How to predict the future. How mathematical models work.
Have you ever wondered how to predict outcomes of events? Prediction of outcomes is incredibly important both to researchers and to practitioners, whether your cause is noble or you're just looking for a profit. There are many areas where prediction plays an important role: weather prediction, stock prices, or even the outcome of a sporting event. What one usually needs is a mathematical model into which one inputs certain data, called parameters, and then a computer cranks out a prediction for you according to your model. Weather prediction requires sophisticated models and supercomputers that are capable of performing on the order of one quadrillion tasks per second. Stock price prediction requires mathematical and statistical techniques of stochastic processes and time series, which one typically has to go to graduate school to learn. So we'll stick to a simpler example: modeling the flipping of a coin.
Suppose I flip a coin. Will it come up heads or tails? Well, you might have learned that the probability of either outcome is exactly 1/2. Sure in a theoretical world it is, but in a real world we can think about the parameters which might affect the outcome: how high the coin is from the ground, how much force you apply to the coin, where on the coin you apply this force, what material the floor is made of (tile, hardwood, carpeted?), how much wind there is at the time, and so on. Even the humidity could be a factor, which influences the outcome! A model would be kind of like an equation so that if you plug all these parameters in, it will tell you whether the coin will land heads or tails.
Suppose for simplicity, that we are in a weather-controlled room whose temperature, humidity, and barometric pressure are all controlled and constant, with no wind. We then install an automatic coin flipper at a fixed height, which will apply any force we choose to a certain spot on the coin, whose measurements and composition we've recorded carefully. We also know all about the floor, so we can collect data on how the coin bounces when it hits the ground a certain way. Using some basic physics, we can figure out how many times the coin will rotate before it hits the ground, and we can figure out when, where, and how hard it hits the ground. We then calculate the motion of its bounce and again compute when and how hard it will hit the ground next, and so on until the coin doesn't have enough force to bounce again. Whatever side is up on the coin then will be the outcome of that flip.
Of course, as intuition will tell you, the more bounces a coin makes, the more error will play a role. We can't measure these parameters perfectly; there will always be some round off. But if the floor is carpeted, the coin will bounce less and our predicted outcome will be more accurate. The point of all this is that a coin flips in the real world isn't really random. In fact, I remember reading a story about how some college students at a top university modeled the game of roulette. They had a device, which roughly clocked the speed and position of the roulette wheel, the speed and position of the ball, and tried to predict the outcome of where the ball would land. Since I couldn't find that story on the web, I'll link to this: www.rouletteprediction.com. In fact if you Google "roulette prediction" or "predicting roulette" you'll get a bunch of websites which claim to have software which models the game and predicts the outcome. I'm pretty sure that using such a device in a casino is illegal however, so don't say I didn't warn you.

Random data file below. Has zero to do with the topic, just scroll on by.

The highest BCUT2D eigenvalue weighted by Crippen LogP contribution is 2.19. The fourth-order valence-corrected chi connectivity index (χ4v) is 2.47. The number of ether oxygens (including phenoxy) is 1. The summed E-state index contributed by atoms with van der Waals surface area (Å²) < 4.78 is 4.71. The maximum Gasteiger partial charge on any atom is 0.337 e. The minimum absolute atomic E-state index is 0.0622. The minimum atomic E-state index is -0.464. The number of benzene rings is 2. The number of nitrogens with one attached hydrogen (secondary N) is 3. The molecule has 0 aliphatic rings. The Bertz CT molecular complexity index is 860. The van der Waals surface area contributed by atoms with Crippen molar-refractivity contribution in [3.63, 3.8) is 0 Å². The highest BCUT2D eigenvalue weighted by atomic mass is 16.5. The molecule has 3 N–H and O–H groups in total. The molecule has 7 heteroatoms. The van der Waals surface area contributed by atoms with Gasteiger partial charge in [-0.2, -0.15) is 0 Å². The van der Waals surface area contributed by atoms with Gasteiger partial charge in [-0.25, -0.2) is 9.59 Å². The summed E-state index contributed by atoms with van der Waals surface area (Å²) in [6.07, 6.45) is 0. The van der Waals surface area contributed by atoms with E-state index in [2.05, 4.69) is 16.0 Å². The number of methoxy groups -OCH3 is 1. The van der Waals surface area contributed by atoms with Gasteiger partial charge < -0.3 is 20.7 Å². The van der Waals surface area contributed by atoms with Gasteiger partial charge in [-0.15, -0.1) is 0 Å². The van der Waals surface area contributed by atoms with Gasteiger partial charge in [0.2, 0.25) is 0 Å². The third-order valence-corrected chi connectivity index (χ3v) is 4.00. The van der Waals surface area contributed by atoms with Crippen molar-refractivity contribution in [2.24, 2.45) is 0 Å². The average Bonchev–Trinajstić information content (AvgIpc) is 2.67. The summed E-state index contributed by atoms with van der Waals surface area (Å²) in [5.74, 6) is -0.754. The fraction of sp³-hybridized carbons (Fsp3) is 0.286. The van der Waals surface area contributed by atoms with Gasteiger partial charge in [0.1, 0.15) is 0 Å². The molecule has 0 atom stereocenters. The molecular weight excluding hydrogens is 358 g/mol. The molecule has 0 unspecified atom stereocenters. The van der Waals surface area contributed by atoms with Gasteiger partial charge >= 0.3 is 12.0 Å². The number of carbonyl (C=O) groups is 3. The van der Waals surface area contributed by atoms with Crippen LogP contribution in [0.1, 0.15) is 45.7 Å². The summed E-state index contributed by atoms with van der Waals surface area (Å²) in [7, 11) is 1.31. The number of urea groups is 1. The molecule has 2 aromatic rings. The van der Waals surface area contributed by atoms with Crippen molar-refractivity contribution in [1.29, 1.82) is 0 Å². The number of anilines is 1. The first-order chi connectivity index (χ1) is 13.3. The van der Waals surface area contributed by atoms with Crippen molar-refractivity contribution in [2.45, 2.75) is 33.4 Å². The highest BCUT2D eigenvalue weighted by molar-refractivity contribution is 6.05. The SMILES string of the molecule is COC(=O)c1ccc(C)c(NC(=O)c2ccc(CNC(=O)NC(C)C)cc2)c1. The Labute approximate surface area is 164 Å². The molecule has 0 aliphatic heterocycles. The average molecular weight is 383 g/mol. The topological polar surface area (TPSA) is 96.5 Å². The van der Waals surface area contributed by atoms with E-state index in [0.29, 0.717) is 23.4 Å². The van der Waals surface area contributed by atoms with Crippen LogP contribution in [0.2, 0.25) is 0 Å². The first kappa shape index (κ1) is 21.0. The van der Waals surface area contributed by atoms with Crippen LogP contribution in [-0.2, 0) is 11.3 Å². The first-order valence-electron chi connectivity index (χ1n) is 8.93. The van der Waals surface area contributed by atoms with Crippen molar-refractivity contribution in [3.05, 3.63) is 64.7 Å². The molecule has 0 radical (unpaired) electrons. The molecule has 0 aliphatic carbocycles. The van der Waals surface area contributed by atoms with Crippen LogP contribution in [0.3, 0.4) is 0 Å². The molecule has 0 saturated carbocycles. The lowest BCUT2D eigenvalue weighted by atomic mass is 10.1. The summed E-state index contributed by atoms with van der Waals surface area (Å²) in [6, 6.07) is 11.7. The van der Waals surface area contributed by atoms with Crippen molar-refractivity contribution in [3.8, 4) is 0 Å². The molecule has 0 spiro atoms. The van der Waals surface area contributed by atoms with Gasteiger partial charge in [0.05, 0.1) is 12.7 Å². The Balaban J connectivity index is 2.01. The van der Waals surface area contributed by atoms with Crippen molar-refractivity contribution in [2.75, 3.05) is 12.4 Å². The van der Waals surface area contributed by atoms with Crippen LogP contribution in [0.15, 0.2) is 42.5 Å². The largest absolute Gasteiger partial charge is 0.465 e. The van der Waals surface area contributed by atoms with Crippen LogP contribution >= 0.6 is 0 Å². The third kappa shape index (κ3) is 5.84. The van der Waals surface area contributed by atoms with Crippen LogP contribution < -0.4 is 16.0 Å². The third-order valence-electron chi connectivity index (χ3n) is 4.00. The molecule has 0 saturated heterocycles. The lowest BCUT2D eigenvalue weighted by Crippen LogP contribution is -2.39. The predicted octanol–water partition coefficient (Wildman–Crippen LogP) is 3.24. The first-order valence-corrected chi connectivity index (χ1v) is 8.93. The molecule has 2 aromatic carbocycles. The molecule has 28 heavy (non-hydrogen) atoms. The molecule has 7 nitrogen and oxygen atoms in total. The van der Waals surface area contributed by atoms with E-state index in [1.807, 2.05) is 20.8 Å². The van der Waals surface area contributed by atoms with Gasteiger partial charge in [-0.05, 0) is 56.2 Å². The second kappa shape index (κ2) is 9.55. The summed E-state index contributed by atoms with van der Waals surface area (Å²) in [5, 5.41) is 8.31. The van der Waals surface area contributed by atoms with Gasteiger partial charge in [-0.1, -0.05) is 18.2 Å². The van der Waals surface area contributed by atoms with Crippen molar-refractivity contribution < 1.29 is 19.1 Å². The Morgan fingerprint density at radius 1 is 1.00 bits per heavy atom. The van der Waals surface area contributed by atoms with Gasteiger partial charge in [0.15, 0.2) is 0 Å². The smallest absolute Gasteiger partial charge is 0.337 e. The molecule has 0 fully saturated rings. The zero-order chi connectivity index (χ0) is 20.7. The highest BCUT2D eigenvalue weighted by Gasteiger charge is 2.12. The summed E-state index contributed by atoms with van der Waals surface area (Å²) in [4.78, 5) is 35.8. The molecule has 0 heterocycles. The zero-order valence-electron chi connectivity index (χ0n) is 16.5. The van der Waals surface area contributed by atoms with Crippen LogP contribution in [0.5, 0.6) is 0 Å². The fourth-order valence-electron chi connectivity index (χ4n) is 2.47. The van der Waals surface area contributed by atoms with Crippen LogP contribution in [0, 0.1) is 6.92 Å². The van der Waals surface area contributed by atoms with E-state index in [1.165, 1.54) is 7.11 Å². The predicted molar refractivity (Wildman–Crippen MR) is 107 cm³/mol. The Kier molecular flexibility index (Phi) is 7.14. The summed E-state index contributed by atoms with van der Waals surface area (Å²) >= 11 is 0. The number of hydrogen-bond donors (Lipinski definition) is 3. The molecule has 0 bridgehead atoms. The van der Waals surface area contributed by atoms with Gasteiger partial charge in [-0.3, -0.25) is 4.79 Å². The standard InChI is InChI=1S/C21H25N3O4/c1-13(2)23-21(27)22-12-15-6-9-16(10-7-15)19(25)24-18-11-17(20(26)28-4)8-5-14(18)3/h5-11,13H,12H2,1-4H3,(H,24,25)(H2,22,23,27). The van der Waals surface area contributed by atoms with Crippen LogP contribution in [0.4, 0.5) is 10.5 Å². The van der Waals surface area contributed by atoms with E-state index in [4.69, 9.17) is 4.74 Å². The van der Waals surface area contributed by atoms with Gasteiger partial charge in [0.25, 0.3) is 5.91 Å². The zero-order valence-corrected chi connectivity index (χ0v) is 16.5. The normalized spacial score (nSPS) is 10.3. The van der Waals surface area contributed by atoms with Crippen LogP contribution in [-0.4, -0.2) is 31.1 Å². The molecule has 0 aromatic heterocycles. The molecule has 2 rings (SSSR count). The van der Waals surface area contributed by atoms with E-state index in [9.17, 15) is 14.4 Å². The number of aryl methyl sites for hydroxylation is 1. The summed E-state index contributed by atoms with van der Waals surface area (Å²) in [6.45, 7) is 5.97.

Being a football fan myself, I've gotten interested in trying to find a model, which will predict the outcome of an NFL game. These models are usually very secret, and there are websites that charge a hefty fee in exchange for telling you which winner their model predicted. To give an example of a simple model of predicting the winner of an NFL match up, you can try the following. Let's consider the New England Patriots versus the Indianapolis Colts. For each team, start by giving a rating of 0-9 (0 worst, 9 best) for the quarterback, running back, and two wide receivers. For instance, let's give Peyton Manning a rating of 8, Joseph Addai a rating of 4, Reggie Wayne a rating of 7, and Anthony Gonzalez a rating of 5. Now give a rating of 0-19 (0 worst, 19 best) for each team's defense and special teams. Say we give the Colt's a rating of 11. Then we add up all the points and compare the two teams. Here the Colt's would have a total rating of 35. We then compare it to the rating we gave the Patriots, and we set the predicted winner to be the team with the most points.
Of course, this is an absurdly simple model, and we picked the ranges (0-9 and 0-19) randomly. We also didn't factor in things like each team's record, individual members of the defense, the offensive lines, third down conversion rates, home field advantage, etc. Also, you might disagree on the individual ratings themselves, claiming for example that the Colt's defense should be 13 instead of 11 and that Peyton should be ranked lower at 6. These discrepancies are what make the modeling fun! How do you assign ratings? How much weight should you give to each bit of information? And so on. Have fun coming up with your models!